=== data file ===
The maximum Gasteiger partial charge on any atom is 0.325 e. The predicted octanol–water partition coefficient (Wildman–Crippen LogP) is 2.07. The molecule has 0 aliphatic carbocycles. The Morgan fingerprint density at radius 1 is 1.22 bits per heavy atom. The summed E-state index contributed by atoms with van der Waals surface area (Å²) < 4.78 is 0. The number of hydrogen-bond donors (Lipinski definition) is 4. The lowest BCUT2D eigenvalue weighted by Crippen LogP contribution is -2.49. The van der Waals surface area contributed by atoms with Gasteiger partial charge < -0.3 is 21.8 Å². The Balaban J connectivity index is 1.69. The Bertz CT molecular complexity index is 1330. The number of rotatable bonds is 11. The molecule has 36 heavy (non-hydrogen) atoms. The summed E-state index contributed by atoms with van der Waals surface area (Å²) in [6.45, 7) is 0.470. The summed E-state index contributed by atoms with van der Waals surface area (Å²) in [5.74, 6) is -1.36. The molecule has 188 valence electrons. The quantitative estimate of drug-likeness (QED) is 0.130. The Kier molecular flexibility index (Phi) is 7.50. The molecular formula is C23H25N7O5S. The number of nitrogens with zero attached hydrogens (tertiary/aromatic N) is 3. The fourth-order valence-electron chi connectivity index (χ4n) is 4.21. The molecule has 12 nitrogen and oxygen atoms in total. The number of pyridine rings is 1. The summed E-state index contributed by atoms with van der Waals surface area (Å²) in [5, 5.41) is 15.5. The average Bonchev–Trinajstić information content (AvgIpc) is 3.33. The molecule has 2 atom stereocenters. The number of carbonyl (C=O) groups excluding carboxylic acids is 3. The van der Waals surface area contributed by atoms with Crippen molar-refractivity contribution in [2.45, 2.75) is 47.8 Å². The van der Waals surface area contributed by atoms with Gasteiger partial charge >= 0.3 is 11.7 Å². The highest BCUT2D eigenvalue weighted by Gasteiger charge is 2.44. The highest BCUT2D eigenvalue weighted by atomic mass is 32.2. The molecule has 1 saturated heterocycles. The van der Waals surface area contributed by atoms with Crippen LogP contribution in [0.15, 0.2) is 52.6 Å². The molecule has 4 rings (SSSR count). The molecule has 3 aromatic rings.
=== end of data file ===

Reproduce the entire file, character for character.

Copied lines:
The maximum Gasteiger partial charge on any atom is 0.325 e. The predicted octanol–water partition coefficient (Wildman–Crippen LogP) is 2.07. The molecule has 0 aliphatic carbocycles. The Morgan fingerprint density at radius 1 is 1.22 bits per heavy atom. The summed E-state index contributed by atoms with van der Waals surface area (Å²) < 4.78 is 0. The number of hydrogen-bond donors (Lipinski definition) is 4. The lowest BCUT2D eigenvalue weighted by Crippen LogP contribution is -2.49. The van der Waals surface area contributed by atoms with Gasteiger partial charge < -0.3 is 21.8 Å². The Balaban J connectivity index is 1.69. The Bertz CT molecular complexity index is 1330. The number of rotatable bonds is 11. The molecule has 36 heavy (non-hydrogen) atoms. The summed E-state index contributed by atoms with van der Waals surface area (Å²) in [6.45, 7) is 0.470. The summed E-state index contributed by atoms with van der Waals surface area (Å²) in [5.74, 6) is -1.36. The molecule has 188 valence electrons. The quantitative estimate of drug-likeness (QED) is 0.130. The Kier molecular flexibility index (Phi) is 7.50. The molecular formula is C23H25N7O5S. The number of nitrogens with zero attached hydrogens (tertiary/aromatic N) is 3. The fourth-order valence-electron chi connectivity index (χ4n) is 4.21. The molecule has 12 nitrogen and oxygen atoms in total. The number of pyridine rings is 1. The summed E-state index contributed by atoms with van der Waals surface area (Å²) in [5, 5.41) is 15.5. The average Bonchev–Trinajstić information content (AvgIpc) is 3.33. The molecule has 2 atom stereocenters. The number of carbonyl (C=O) groups excluding carboxylic acids is 3. The van der Waals surface area contributed by atoms with Crippen molar-refractivity contribution in [2.45, 2.75) is 47.8 Å². The van der Waals surface area contributed by atoms with Gasteiger partial charge >= 0.3 is 11.7 Å². The highest BCUT2D eigenvalue weighted by Gasteiger charge is 2.44. The highest BCUT2D eigenvalue weighted by atomic mass is 32.2. The molecule has 1 saturated heterocycles. The van der Waals surface area contributed by atoms with Crippen LogP contribution in [0.15, 0.2) is 52.6 Å². The molecule has 4 rings (SSSR count). The molecule has 3 aromatic rings.